“The first thought is not that of scoring,” he insisted in a post match press conference. “I have come to Inter to win the Scudetto, not to score fifteen or twenty goals. I didn’t play too well yesterday and that can happen, but the goal will come sooner or later.”

Regardless of his physical state or impact elsewhere on the pitch, Batistuta was struggling to escape the reality that he had been signed, primarily, to score goals and was not doing his job.

That criticism would become deafening next time out against Piacenza where the Inter fans began booing the Nerazzurri’s every touch after 60 goalless minutes in the San Siro against the relegation contenders.

Thankfully, on this occasion, Batistuta found the necessary touch to silence the baying mob, albeit in fortuitous circumstances, after deflecting a speculative Stephane Dalmat shot past Francesco Zerbini.

The wild celebrations that followed among Batistuta and his teammates, each of whom were eager to embrace the Argentine, told their own story: the pressure had been building.

“I wanted this goal for the whole environment,” he said after the 3-1 win. “It isn’t easy to play when your own fans whistle. I think everyone here wants to win, and for this result everyone is important – the fans, the players and the club. If someone is having difficulty we just have to stretch out our arms and carry him forward.”

Sold a Dummy

Yet hopes of that result providing a springboard to bigger and better things were extinguished next time out after a comprehensive 3-0 defeat to title rivals Juve. Batistuta, so often a thorn in the side of the Bianconeri, was a ghost of his former self.

He would go on to score his 200th and final goal in Italian football against Como a few weeks later, a neat finish around the goalkeeper that was reminiscent of the Batistuta of old.

Yet questions remained as to whether he could ever truly rediscover the form of old, when he was capable of taking a game by the scruff of the neck and forcing an outcome.

There would be one last chance to change the narrative against his former employers Roma. Benched after a poor display in a defeat to Udinese, Batistuta found himself targeted by Roma President Franco Sensi in the build up to the game, who told Gazzetta Dello Sport that they had sold Inter “a dummy.”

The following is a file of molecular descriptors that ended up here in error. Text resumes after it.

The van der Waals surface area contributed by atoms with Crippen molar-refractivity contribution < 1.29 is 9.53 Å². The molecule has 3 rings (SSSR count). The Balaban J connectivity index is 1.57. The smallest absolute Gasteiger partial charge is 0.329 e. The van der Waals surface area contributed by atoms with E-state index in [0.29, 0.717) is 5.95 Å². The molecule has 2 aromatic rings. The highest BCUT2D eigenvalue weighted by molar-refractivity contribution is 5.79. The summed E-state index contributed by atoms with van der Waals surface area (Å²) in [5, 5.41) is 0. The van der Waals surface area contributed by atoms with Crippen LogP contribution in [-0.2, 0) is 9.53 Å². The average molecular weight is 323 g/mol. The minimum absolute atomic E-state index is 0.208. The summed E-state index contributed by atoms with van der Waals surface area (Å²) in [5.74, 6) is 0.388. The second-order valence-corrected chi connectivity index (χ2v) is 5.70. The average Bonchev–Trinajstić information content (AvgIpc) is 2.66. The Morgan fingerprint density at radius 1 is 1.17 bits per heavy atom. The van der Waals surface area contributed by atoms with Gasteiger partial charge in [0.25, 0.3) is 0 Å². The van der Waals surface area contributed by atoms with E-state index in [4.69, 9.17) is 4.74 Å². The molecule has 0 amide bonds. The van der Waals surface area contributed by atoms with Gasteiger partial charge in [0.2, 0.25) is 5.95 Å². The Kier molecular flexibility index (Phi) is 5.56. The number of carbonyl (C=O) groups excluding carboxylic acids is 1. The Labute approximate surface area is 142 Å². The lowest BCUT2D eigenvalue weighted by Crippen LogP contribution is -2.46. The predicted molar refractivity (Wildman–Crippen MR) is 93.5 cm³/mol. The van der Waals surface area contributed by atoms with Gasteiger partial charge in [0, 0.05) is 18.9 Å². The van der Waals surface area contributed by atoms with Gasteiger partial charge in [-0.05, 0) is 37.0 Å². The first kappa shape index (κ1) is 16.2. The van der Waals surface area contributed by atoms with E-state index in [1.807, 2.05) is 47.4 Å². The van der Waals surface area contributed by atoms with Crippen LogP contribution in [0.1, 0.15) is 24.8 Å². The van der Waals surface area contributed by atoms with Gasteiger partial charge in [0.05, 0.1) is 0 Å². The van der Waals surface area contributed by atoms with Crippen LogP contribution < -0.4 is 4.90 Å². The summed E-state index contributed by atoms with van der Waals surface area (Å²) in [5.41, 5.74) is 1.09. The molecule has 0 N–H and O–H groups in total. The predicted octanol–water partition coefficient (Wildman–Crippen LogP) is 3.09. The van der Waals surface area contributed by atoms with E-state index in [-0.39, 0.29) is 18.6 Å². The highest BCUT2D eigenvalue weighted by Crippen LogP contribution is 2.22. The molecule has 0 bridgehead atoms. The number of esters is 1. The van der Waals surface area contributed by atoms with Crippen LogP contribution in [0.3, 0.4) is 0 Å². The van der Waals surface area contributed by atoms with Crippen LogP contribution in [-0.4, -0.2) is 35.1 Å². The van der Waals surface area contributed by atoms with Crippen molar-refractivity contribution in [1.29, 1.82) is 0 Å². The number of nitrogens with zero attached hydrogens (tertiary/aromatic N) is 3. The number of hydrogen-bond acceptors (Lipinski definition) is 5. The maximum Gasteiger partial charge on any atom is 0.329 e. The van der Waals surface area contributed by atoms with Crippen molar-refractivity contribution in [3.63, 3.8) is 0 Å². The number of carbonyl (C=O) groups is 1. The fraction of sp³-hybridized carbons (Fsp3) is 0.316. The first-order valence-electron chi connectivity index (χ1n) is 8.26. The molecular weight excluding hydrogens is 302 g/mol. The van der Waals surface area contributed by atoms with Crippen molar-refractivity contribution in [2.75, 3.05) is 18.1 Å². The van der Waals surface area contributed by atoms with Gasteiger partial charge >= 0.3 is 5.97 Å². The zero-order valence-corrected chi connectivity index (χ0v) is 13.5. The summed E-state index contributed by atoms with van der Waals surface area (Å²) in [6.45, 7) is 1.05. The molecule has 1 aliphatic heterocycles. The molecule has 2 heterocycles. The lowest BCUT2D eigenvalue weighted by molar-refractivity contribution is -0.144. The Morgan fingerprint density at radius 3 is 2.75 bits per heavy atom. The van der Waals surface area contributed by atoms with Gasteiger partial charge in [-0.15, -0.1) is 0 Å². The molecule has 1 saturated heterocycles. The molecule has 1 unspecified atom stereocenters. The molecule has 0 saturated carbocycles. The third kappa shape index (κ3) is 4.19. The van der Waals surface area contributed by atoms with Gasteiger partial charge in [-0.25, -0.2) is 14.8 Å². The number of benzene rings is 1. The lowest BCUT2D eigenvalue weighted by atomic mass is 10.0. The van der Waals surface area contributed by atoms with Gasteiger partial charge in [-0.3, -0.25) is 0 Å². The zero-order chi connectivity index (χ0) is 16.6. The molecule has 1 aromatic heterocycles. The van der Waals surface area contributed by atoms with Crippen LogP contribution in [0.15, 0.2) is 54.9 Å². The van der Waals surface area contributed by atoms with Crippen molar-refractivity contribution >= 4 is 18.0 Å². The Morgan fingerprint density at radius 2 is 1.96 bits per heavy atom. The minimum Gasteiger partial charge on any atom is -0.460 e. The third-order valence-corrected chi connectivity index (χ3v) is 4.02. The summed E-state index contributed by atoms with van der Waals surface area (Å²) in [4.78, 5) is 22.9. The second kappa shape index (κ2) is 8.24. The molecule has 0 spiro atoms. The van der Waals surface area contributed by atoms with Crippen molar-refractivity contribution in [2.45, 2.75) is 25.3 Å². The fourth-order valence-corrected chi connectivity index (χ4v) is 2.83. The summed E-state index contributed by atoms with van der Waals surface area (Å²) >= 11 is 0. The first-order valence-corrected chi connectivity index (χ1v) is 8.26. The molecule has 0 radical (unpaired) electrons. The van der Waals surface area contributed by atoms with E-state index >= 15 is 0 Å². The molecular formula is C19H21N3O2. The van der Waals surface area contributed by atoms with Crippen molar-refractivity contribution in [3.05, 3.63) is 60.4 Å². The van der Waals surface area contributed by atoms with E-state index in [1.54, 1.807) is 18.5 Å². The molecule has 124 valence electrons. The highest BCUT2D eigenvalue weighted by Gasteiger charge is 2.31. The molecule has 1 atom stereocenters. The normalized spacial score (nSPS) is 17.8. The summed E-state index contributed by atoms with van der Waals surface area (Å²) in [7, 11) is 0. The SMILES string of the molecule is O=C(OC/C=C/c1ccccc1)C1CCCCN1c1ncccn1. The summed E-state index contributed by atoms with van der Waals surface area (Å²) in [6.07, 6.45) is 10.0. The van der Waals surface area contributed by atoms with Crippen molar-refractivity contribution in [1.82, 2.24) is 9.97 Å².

“We really paid a lot for him, he produced a good first season and helped us to win the title but the second and third seasons were a debacle,” he said. “I shouldn’t say it, because he is a professional player but I reckon he’ll play another two months in Italy and then no one will see him again.”

His comments set the stage for a pulsating encounter which finished 3-3 but could have ended in Inter’s favour had Batistuta, on as a late sub, converted a last gasp strike that cannoned off the inside of the post. Score and Batistuta would have written another chapter in his glorious Serie A story, regardless of what came before or after.

He would have silenced Sensi and kept Inter in the hunt for the Scudetto he so desperately craved. But he missed, vindicating the Roma president’s remarks and leaving Inter five points adrift of Juventus with hopes of a first title since 1989 fast fading.

“I’m disappointed about hitting the post in the final minutes,” Batistuta said afterwards. “The things said against me have hurt me, not just for the sake of it, but because these things were said. I’m regretful.”

Tactics and muscle tweaks

Any lingering hopes of Inter winning the title or Batistuta becoming a success were extinguished by defeat to AC Milan. By then Batistuta was firmly relegated to the role of bit-part player, coming off the bench for a few minutes at a time.

With the writing very much on the wall, Batistuta took aim at manager Hector Cuper, criticising the coach for adopting a system that incorporated him, Vieri and Alvaro Recoba to mixed effect.

“In the last few games I am disappointed, along with the rest of the team, with the displays we have put in,” he said. “I think the tactic of playing with three forwards has not worked out. The team is built for 4-4-2, and we can only get away with playing the more attacking line-up at home.”

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READ: A tribute to Gabriel Batistuta, the long-haired unicorn of 90s football

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That criticism ignored the main issue that dogged Batistuta: his body was breaking down and could no longer handle the demands of the game he loved.

Batistuta’s final appearance for Inter would come against Brescia, where an ankle injury forced him off after just 45 minutes. He would never recover and, ironically enough, never take to the pitch alongside Crespo, who regained his fitness in time for the final stretch of the season.

Ultimately, Sensi’s prediction proved right. Batistuta headed to Qatar that summer, joining Al Arabi where he went on to score 25 goals in 18 appearances, winning the Asian Golden Boot.

He left Inter having managed a goal every 412 minutes for the Nerazzurri, a poor return compared with rising stars at the club like Obafemi Martins who scored once every 264 minutes.

Speaking about the experience years later, Batistuta expressed regret over the move, admitting that his “ankles were already in bad shape” by the time he arrived. “It was Massimo Moratti himself who convinced me to join them,” he said. “There was a lot of respect among us and I am sorry I did not give him more.”

Yet for all the anonymity of his time at Inter, Batistuta still showed flashes of the old genius, moments of the magic that made him an Italian football legend. It was a failure, but a glorious one.

By Jack Beresford